In 2001, after three years of research and planning, I wrote my first novel: Terata Americana of the Raving Variety. “Terata americana” is Latin for “American monsters”. The book was actually my university honour’s thesis for my degree in Anthropology, an exercise in feminist ethnography, and one that eventually received distinction for excellence. The Latin title was a jab at the early anthropologists who were so desperate to be considered “real” scientists that they resorted to such notorious enterprises as drawing conclusions about the lesser intelligence of Africans, Asians and Native Peoples based on their physical attributes.
Come 2004, I started blogging and once I set up my own website I included the novel within. There it remained until 2007, when I first started bandying around the idea of revisiting and revamping the project. I changed the title to a simpler, American Monsters, and only maintained the first two chapters online, the stories of Dentata and Jason Mars.
2009 heralded my decision to self-publish the novel, certain was I that its unorthodox format would turn off traditional publishers, who would surely require me to transform the text from its post-modern state into a more linear narrative. Because the story, and its packaging, came from such a specific and raw place after the murder of my friend Wendy as well as generalised disillusionment about life in the United States, I balked at changing the tone even though so many years later I found the level of violence in the novel to be excessive. The one thing I did change was the original apocalyptic ending.
On April 4, 2010, I launched the book online and via print-on-demand and began work on the sequel, American Monsters in Prague.
December of 2010, I sent American Monsters I to the newly launching Ghostwoods Books, who signed me on almost immediately after reading it. From my agent: “American Monsters is a post-modern feminist horror story — and a savage indictment of the Rave scene.” YES!
We decided to add illustrations to the amped up second edition as well as some of the academic essays I had written about theoretical issues that inspired the creation of each character. I also wrote a supplementary essay about my friend Wendy’s death, going through the events from October 28, 2000 all the way to May 20, 2011.
In the meantime, I’ve since discovered that American Monsters in Prague is actually book number three, and the actual sequel is American Monsters in Los Angeles. Unlike the first novel, which is written in the horror genre, its sequel is a crime novel that happens to feature monsters/superheroes, and the third will be a horror-fantasy hybrid. I’m trying not to think too far ahead since I’m going at a turtle’s pace with books two and three, but there is a great possibility that a future novel will be American Monsters in D.C., and will be something of a political thriller/speculative fiction about Marilyn Monroe.
Earlier this year a friend of mine joked on my American Monsters Facebook page, “I hope Lady Gaga knows that…you were Monstering way before she was.” And he’s right. I’m a huge Gagaist and I often wonder if my decade-long message is mistaken as a product of Gaga’s far-reaching message.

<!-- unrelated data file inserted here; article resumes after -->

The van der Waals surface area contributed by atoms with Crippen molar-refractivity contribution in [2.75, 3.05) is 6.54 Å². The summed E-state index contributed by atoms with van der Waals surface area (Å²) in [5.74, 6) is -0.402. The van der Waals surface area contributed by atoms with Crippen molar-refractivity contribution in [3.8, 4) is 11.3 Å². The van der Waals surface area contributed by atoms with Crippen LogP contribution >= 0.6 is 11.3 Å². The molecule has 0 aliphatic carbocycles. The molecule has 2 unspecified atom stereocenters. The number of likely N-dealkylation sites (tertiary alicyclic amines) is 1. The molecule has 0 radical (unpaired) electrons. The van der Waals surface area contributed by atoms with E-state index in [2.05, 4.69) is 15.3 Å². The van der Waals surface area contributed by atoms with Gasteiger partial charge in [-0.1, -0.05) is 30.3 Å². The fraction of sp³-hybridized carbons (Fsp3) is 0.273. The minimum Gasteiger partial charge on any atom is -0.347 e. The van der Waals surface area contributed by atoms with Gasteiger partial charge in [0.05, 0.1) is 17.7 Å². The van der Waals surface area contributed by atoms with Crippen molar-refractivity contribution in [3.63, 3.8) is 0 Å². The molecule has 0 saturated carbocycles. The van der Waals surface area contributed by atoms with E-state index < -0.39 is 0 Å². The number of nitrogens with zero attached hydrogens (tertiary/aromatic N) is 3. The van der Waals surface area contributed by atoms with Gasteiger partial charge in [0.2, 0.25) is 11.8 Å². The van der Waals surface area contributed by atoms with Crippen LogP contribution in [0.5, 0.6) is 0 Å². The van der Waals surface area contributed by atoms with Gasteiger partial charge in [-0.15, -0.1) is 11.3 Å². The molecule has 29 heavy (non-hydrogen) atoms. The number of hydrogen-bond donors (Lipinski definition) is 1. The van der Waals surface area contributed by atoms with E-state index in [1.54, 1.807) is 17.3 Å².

To put my American Monsters in perspective: Lady Gaga was 15 years old when I first wrote Terata Americana and she didn’t start calling her fans “little monsters” until the summer of 2009.
I love that in these last ten years since I first conceived of my hybrid monster superheroines (each borne from surviving horrific traumas) the idea of monsters as heroes, as beautiful, as The Other we can aspire to be, has taken off thanks to Lady Gaga’s performance art — my own creatures fit right into the monstrous aesthetic she is making universal.
If I had an audience of 1 million people, my message would be that, like the heroines in American Monsters, each and every person can find some inner well of strength or newly emerging talent from the horrible things that have happened to us: The more we survive the stronger we become. Just like The Blob.
There are millions of survivors of so-called silencing crimes — rape, incest, assault, sexual violence. A great deal of what drives my American Monsters is a striving for a level of justice that the legal system or even society cannot provide. The characters may be monstrous, but they are not the real threats in our world. Their methods may be questionable and sometimes excessive, but still better than maintaining the silence that allows crimes against women to happen again and again, all over the world.
When I first decided to release American Monsters I wanted to make sure and follow it up with a “serious” novel, something literary-fictiony, full of heady prose and heavy on metaphor so that I would not be pigeonholed as the woman who writes about trauma, superpowers and monsters. I wanted to make sure I would be recognised as a “real” writer, not like the highly misunderstood Stephen King whose work actually is literary fiction that happens to feature monsters.
In spite of “monstering” for longer, I have to thank Lady Gaga for giving me the courage to continue developing the twisted beauty of the American Monsters stories: the power these tales have to create a space where the world is different and women aren’t afraid of living their lives or doing their jobs. A world where women are not threats to each other, but instead are each others’ defenders, protectresses; a world where the tables are turned on the men who do bad things to women.
I was born to breed monsters.
©2011 Sezin Koehler